Some children find numerous stimuli in their environment and become involved in mathematics on their own, without adults having to interfere. Other children, however, need more impulses, encouragement or suggestions to gain mathematical experience. Accordingly, child-oriented mathematics education should also include consciously initiated open mathematical learning situations.

Mathematics within open learning opportunities

This in no way refers to course-oriented support and training programs in which, for the most part, a "schooling" can be observed that is deficit-oriented and sees the children as passive consumers. This does not correspond to the numeracy approach represented here. Rather, it is based on open work, learning within projects as well as in (learning) workshops or on special settings such as "Children invent mathematics" (cf. Lee, 2010) or the use of open mathematical games and learning fields (cf. Fuchs, 2015).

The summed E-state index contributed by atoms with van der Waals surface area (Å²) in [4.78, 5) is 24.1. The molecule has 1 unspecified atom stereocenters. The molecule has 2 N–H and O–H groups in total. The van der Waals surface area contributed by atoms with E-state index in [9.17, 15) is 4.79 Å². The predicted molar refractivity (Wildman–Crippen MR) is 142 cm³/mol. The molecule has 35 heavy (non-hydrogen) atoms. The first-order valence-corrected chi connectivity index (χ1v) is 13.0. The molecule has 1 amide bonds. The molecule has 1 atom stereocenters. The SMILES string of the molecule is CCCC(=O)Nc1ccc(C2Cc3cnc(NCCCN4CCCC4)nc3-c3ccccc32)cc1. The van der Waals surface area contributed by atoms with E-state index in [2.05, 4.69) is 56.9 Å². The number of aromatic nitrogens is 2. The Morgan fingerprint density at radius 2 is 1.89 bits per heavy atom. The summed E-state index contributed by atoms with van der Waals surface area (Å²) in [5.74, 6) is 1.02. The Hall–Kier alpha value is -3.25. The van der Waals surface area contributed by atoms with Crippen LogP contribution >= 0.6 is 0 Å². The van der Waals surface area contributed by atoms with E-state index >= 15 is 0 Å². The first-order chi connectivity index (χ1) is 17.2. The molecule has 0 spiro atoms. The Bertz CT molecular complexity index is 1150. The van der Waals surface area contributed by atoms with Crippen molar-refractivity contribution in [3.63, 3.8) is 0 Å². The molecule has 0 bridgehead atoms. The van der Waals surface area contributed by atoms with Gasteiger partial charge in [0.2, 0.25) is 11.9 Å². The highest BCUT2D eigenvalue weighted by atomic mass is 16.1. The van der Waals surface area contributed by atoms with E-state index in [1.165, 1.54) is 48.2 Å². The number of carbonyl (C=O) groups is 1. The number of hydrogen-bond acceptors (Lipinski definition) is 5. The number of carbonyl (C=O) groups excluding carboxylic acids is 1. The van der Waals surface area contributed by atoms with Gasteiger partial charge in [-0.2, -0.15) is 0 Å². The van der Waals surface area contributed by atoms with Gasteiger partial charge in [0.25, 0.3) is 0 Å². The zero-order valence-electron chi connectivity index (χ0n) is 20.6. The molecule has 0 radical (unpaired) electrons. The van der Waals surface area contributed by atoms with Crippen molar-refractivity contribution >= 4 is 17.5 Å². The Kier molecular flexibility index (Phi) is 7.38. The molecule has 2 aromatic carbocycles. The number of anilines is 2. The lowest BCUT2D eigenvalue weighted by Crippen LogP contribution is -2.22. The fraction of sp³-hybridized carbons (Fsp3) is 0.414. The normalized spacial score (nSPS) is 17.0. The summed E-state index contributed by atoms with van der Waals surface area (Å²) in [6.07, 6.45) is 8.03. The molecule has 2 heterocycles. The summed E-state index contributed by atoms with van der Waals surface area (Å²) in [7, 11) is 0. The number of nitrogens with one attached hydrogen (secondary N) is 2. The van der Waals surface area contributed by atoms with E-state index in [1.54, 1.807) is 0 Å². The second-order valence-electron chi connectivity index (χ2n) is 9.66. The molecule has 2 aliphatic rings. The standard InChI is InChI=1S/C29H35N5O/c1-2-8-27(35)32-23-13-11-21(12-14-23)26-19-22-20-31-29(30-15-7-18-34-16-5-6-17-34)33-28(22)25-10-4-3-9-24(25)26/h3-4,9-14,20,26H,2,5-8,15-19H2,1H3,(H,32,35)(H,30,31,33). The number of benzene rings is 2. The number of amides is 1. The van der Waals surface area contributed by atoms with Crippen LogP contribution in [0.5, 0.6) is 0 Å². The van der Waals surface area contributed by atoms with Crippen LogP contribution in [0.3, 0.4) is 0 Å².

In addition to their professional orientation, they are all characterized by an orientation towards the child and its learning processes, which means that each participating child can contribute to working on a selected general topic according to their individual level of development and learning as well as their special interests. Such a perspective focuses on mathematical activities that allow the children to construct mathematical concepts, to reflect on them and to exchange ideas in a communicative manner. On the one hand, however, you can confront learning guides with enormous technical challenges and, on the other hand, demand constant reflection on their own learning experiences.

Open learning offers are differentiated from free play situations in that learning guides stimulate problem-oriented activities on a topic with previously deliberately selected material. Ideally, the children can choose between various open play and learning fields (also from other open offers). The topic itself should be characterized by a certain complexity and offer opportunities for cross-educational learning. Every child has enough time to deal with the material individually and with their own questions.